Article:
I’m planning on building a salary calculator based on the data from played around with some of the numbers earlier. This time I’m planning on going a lot deeper.
I want your help and feedback! I want to know what would make a calculator most useful to you. Feel free to poke holes in my methodology and tell me how a real data scientist would handle this project.
In this post, I’m going to outline some initial findings as well how I’m planning to approach this project. All of the information below is based on a narrow subset:
- USA, full postal code
- DBA job
- Between $15,000 and $165,000
Regarding zip codes, some people only entered a portion of their zip for privacy sake. In the final analysis, I plan on taking into account the ~200 US individuals who did that.
The data isn’t very predictive
So I’m using something called a multiple linear regression to make a formula to predict your salary based on specific variables. Unfortunately, the highest Coefficient of Determination (or R2) I’ve been able to get is 0.37. Which means, as far as I understand it, that at most the model explains 37% of the variation.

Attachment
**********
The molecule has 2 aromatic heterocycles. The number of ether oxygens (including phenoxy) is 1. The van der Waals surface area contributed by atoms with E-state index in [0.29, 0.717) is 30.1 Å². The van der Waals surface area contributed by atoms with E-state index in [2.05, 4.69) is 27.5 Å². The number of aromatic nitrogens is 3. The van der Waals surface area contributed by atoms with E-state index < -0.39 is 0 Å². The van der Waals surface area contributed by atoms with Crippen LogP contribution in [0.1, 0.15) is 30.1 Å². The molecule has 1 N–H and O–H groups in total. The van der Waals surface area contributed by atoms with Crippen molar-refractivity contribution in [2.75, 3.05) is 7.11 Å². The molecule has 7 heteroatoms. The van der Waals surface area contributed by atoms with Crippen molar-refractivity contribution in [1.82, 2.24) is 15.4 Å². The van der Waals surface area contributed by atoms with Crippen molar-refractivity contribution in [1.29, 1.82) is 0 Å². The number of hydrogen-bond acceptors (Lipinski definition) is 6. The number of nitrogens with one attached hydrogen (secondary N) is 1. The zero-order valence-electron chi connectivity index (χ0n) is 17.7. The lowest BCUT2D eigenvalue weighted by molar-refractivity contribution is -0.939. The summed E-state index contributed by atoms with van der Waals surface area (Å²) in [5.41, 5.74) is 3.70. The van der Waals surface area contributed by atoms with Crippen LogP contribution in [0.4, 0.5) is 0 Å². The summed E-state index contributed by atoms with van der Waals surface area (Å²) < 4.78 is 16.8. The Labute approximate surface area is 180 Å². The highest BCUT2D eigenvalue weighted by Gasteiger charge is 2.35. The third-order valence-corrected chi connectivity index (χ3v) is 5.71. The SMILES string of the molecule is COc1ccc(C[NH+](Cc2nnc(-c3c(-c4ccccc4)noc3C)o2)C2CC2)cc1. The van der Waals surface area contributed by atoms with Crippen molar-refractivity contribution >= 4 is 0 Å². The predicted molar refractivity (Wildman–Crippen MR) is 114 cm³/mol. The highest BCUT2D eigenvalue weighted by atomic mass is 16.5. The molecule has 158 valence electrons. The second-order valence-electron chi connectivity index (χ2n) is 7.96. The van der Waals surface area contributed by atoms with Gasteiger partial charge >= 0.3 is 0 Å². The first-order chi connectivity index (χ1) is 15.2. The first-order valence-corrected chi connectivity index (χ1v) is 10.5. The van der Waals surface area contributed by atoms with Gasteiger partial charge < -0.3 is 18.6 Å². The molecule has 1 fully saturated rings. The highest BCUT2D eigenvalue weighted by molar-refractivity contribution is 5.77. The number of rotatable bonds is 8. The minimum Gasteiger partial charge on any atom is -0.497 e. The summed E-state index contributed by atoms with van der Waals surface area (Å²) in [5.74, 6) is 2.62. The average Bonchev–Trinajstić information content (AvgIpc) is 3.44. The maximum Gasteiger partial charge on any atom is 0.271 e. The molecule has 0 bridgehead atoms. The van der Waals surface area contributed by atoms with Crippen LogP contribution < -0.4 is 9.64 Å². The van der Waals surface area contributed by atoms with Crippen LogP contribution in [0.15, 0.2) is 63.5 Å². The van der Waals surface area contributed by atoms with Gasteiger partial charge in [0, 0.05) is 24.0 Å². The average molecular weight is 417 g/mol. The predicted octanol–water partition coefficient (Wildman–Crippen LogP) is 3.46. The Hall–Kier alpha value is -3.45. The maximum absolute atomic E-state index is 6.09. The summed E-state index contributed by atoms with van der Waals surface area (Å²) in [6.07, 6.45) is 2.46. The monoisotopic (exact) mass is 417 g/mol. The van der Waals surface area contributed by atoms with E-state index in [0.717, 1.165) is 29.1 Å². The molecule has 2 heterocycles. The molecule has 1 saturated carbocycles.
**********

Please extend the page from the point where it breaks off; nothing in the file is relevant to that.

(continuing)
Additionally the spread on the results isn’t great either. The standard deviation, a measure of spread, is about $25,000 on the original subset of data. Which means we’d expect 68% to be within +/- $25,000 of the average and 95% to be within +/- $50,000 of the average. So what happens when we apply our model?
When we apply the model we get something called residuals, which are basically the difference between what we predicted and what the actual salary was. The standard deviation on those residuals is $20,000. Which means that our confidence range is going to be +/- 20-40k. That to me doesn’t seem like a great range.
There are a few strong indicators
Let’s take a look at what we get when we do a multiple regression with the Excel Analysis ToolPak addin:
The two biggest factors by far seem to be how long you’ve worked and and where you live. In fact, we can explain 30% of the variance using those two variables:
The two other variables that are very strong are whether you telecommute and whether you are independent. When we add those, our adjusted R2 goes up to 33%.
Then after that we have a handful of variables that have a less than 5% chance of being erroneous:
- Gender. It’s still a bit early to jump to conclusions, but it looks like being female might cost you $6,000 per year. This is after controlling for years of experience, education, hours worked, and if this is your first job. Gender could still be tied to other factors like a gap in your career or if you negotiate pay raises.
- First Job. “First job” I identified as having identical values for years of experience and years in this job. If you haven’t changed jobs, it could be costing you $4,000, which lines up with my personal experience.
- Hours worked per week. This is basically what you would expect.
- Education. This is the number of years of education you received outside of high school.